Norbert Ore: The Creative Touch

When Norbert Ore looks back at his career, he recalls with special satisfaction a phase that started in 2001, when a job switch took him from Chesapeake Corp. to Georgia-Pacific (GP) LLC, Atlanta.

His new position, the one he still holds today, was group director, strategic sourcing and procurement.

Even for a supply chain veteran like Ore, Georgia-Pacific, a major producer of consumer and forest products, was a new world.

Because its spend is 10 times as large as Chesapeake’s, GP has a much easier time getting price concessions from vendors.

That can make a procurement executive lazy. “There’s a temptation to rely just on leverage,” Ore says.

But in his many years working for companies that were not large buyers, Ore learned the importance of creativity in sourcing.

To gain better prices, buyers develop solid, long-term relationships, and look for ways to help suppliers get more efficient at what they do. Or else, “you try to get concessions with regard to product development,” he says. “You’re more focused on trying to help the supplier create value.”

At GP, Ore takes a blended approach.

“The true challenge is not to rely on leverage, but to use both leverage and creativity together,” he says. “That gives you the strongest of all combinations.”

His strategy has paid off. Ore’s first project at GP, helping to integrate recently acquired Fort James Corp. into the enterprise, yielded $100 million in supply chain savings.

Reporting to GP’s chief procurement officer, Ore wears three hats: he’s in charge of procurement for the company’s chemicals unit, for procurement of chemicals across the whole company, and for GP’s Procurement Excellence activities.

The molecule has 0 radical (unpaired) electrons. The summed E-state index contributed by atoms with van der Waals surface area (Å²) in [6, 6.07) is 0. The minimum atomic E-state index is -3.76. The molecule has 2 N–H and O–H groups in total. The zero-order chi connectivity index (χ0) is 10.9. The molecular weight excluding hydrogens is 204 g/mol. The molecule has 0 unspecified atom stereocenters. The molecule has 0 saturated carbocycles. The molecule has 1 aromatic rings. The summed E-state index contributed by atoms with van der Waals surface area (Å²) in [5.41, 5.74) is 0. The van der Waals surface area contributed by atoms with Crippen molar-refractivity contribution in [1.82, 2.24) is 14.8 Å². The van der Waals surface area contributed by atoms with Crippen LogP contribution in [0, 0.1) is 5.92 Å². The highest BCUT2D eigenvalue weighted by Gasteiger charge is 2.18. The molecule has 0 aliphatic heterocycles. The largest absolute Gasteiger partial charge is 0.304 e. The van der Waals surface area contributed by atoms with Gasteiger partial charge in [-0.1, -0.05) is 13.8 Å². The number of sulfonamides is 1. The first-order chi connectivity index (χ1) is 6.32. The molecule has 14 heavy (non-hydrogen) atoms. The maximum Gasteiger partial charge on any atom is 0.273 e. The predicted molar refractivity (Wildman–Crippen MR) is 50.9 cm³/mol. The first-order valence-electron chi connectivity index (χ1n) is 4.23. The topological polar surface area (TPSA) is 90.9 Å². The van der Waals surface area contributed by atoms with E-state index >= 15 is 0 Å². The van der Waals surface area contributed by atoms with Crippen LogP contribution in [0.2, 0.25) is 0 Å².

Like any firm with a global supply chain, GP must stay nimble to meet the challenge of a world economy that’s always in flux.

Although companies can buy materials and services from multiple sources around the globe, U.S. companies compete with emerging markets in Asia, Europe, the Middle East, and Latin America.

“Whether we’re buying from China, Europe, or another country, we need to be well aware of the supply-demand balance in those markets, because it can have a large effect on our business,” Ore says. If demand spikes in one corner of the globe, companies elsewhere might suddenly face shortages.

Luckily, Ore says, buyers now can use the Internet to help keep up with rapid changes in the marketplace. “A buyer can find a tremendous amount of information in a short time,” he says. That gives buyers the kinds of advantages that sellers have had all along.

Along with the challenges posed by the global economy, Ore also deals with a challenge much closer to home: giving sufficient autonomy to his diverse team at GP. Or, as he calls it, “keeping my mouth shut.”

“I am surrounded by bright and capable people who are on the front of the knowledge curve in supply chain activities,” Ore explains. “During my career, I have solved many of the problems they face. My challenge is to avoid giving them the answers.”

Instead, Ore solicits input from team members, asks questions to stretch their thinking, and encourages them to develop their own solutions—even if they’re not the same solutions he would have reached on his own.

“When they make a decision,” he says, “they’re much more committed to it than when it’s my decision.”

The Big Questions

What do you do when you’re not at work?

I have played tennis competitively for 35 years; it’s very relaxing. I’ve always had an interest in photography, and I love to serve as the unpaid photographer at family events. I’ve been active for many years in the Institute for Supply Management (ISM). And, as part of my work as chair of ISM’s Manufacturing Business Survey Committee, I recently helped the People’s Republic of China develop a business survey to measure the growth of its economy.

Ideal dinner companion?

Thomas Jefferson.

What’s in your briefcase?

Pens, Blackberry charger, required and elective reading materials, a Sudoku book, and a camera.

First Web site you look at in the morning?

Yahoo! Finance. I scan today’s headlines and the results of yesterday’s financial news.

Business motto?

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